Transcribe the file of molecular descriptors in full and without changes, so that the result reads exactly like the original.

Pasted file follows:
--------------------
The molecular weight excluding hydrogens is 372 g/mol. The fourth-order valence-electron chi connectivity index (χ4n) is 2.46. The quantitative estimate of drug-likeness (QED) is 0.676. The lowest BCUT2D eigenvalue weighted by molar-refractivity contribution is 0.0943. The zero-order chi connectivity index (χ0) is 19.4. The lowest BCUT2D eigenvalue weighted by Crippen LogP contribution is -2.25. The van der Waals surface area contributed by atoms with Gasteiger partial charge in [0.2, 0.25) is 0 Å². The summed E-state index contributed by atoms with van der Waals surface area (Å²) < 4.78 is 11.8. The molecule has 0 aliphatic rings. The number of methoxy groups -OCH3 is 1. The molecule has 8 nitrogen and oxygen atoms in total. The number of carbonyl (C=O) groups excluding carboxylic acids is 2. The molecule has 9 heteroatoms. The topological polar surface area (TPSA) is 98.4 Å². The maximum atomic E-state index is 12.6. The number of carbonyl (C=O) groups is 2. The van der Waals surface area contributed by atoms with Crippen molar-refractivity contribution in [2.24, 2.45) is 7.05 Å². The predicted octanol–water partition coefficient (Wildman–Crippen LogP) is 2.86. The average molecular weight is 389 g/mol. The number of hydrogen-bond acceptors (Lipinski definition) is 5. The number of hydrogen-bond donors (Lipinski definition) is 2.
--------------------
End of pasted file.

The molecular weight excluding hydrogens is 372 g/mol. The fourth-order valence-electron chi connectivity index (χ4n) is 2.46. The quantitative estimate of drug-likeness (QED) is 0.676. The lowest BCUT2D eigenvalue weighted by molar-refractivity contribution is 0.0943. The zero-order chi connectivity index (χ0) is 19.4. The lowest BCUT2D eigenvalue weighted by Crippen LogP contribution is -2.25. The van der Waals surface area contributed by atoms with Gasteiger partial charge in [0.2, 0.25) is 0 Å². The summed E-state index contributed by atoms with van der Waals surface area (Å²) < 4.78 is 11.8. The molecule has 0 aliphatic rings. The number of methoxy groups -OCH3 is 1. The molecule has 8 nitrogen and oxygen atoms in total. The number of carbonyl (C=O) groups excluding carboxylic acids is 2. The molecule has 9 heteroatoms. The topological polar surface area (TPSA) is 98.4 Å². The maximum atomic E-state index is 12.6. The number of carbonyl (C=O) groups is 2. The van der Waals surface area contributed by atoms with Crippen molar-refractivity contribution in [2.24, 2.45) is 7.05 Å². The predicted octanol–water partition coefficient (Wildman–Crippen LogP) is 2.86. The average molecular weight is 389 g/mol. The number of hydrogen-bond acceptors (Lipinski definition) is 5. The number of hydrogen-bond donors (Lipinski definition) is 2.